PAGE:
900 kHz was an interesting frequency on the October 2008 DX-pedition to Lista. One of several Transatlantic stations surfacing was CKDH in Amherst, Nova Scotia. Despite its location on the East coast of Canada, CKDH is not logged too often in Europe. I have never heard them before this DX-peditions, despite many DX-peditions to Lista over the years. The power of their AM transmitter is just 1 kilowatt though so that probably explains why CKDH is not hear more often.
Kurt Fawthrop at CKDH sent me a brief e-mail confirming my reception of the station today. CKDH plans to switch to FM so this station will be gone from the AM band pretty soon.
CHNS in Halifax, Nova Scotia, used to be a very common station at my place and by far the most commonly heard station on 960 kHz. I have sent a couple of reports to this station through the years, but no answer untill today when I got an e-mail verification from Alison Morash, Promotions Manager, confirming my reception of the station on February 11, 2006.
CHNS left the AM band for good on October 19, 2006, and 960 kHz is now a much more exciting frequency. CHNS can nowadays be heard on FM and is known as “Hal FM”. They broadcast an interesting mix of Classic Rock music which I listen in to now and then on my computer. CHNS also used to broadcast on shortwave 6130 kilohertz with the call signs CHNX. The shortwave transmitter was closed down in 2001.
CKEC “Radio New Glasgow” in New Glasgow, Nova Scotia, is another easy catch which have failed to reply to me untill now. Last week, however, I received a nice letter from Chief Engineer Peter Lann who confirmed my report of CKEC from November. Peter also enclosed a CD with recordings of the entire programming of CKEC on the day I heard them, November 4, 2006 – 24 hours of continous programming for me to listen to! Peter tells that the transmitter they are using is a 25 kilowatt Nautel transmitter made right there in Nova Scotia. Peter is, by the way, also a HAM with the call VE1LAN.
CKEC is the easiest station to hear at my place broadcasting from Nova Scotia and is the dominant station on 1320 kHz. The station will probably leave for FM later this year just like many other Canadian AM stations.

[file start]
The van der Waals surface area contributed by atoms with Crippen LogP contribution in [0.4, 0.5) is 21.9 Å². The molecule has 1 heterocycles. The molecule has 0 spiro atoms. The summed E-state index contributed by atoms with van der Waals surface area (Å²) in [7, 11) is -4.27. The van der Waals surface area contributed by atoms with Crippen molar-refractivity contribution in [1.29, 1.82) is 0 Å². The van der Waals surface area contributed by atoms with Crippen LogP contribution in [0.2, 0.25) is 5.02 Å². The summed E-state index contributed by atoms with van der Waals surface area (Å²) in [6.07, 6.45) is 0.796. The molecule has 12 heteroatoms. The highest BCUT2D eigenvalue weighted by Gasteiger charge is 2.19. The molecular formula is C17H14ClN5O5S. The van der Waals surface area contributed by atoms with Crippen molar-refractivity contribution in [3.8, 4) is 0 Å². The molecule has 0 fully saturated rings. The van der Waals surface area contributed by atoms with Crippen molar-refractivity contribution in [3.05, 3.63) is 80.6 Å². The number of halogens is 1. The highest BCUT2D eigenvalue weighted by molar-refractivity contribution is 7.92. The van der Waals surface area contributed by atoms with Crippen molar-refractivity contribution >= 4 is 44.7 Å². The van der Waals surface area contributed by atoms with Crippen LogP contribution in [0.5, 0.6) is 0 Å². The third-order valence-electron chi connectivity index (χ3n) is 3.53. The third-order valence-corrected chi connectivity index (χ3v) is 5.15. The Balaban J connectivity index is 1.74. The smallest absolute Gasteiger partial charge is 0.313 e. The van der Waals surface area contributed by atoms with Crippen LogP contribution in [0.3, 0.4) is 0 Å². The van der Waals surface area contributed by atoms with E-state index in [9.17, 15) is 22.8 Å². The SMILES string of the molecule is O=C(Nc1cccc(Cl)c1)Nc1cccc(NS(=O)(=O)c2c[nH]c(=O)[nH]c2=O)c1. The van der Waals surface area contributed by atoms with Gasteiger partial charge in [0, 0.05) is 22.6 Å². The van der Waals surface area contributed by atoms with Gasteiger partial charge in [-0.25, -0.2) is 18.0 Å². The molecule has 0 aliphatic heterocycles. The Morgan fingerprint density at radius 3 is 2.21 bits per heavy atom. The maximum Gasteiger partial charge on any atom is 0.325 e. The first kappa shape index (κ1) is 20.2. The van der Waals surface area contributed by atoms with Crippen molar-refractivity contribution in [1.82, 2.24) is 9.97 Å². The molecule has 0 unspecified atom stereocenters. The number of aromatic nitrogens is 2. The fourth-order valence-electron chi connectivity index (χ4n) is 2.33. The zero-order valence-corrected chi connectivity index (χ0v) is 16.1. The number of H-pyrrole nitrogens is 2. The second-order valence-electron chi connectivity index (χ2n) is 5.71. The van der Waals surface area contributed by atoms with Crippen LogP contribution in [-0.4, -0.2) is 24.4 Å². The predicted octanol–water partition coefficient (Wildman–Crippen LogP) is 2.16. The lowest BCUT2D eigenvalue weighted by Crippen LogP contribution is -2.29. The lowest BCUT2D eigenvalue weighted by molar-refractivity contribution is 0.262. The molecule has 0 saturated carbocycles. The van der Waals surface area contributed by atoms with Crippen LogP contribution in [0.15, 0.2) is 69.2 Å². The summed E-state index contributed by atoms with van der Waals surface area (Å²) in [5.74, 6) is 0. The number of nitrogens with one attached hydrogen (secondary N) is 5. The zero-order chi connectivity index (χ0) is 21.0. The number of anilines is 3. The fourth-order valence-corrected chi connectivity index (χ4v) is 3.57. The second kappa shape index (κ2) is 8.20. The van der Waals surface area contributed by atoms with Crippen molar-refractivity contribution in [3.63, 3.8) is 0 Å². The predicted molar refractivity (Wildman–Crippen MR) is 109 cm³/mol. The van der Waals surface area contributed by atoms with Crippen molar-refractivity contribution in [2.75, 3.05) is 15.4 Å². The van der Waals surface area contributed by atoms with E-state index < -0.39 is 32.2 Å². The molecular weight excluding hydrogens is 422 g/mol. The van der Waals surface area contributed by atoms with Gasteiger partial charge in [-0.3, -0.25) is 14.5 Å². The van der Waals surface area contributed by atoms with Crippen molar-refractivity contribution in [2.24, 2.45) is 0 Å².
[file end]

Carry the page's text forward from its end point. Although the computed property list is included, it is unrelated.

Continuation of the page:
Phil Thompson at Cape Breton Radio replied to my e-mail report today to CHER in Sydney, Nova Scotia. Phil also replied to my report to CJCB on 1270 kHz last autumn. CHER is by far the easiest station to hear on 950 AM at my place. The station always identifies as “Max 9-50” and plays music from the 70s, 80s and 90s. CHER plans to move to FM in March, which means that their AM transmitter will probably be switched off at the same time.
Just received a brief e-mail from Phil Thompson at Cape Breton Radio confirming my reception of CJCB. My thanks to Swedish DX-er Kjell Eriksson for providing a workable e-mail address to this station – all previous attempts ended in the e-mails bouncing back to me.
I’ve been busy clearing my files from last season, meaning I’ve sent quite a lot of reception reports out to some of the stations heard at Lista and at home last winter. Hopefully, they will result in a few verifications.
The first one came in just some hours ago: A brief e-mail from General Manager Di Best of the AVR Network in Nova Scotia confirming my report of CKDY Digby on 1420 kHz. CKDY is an easy catch at Lista, while the 2 other AM stations belonging to the AVR Network, CFAB 1450 and CKAD 1350, are more unusual hearings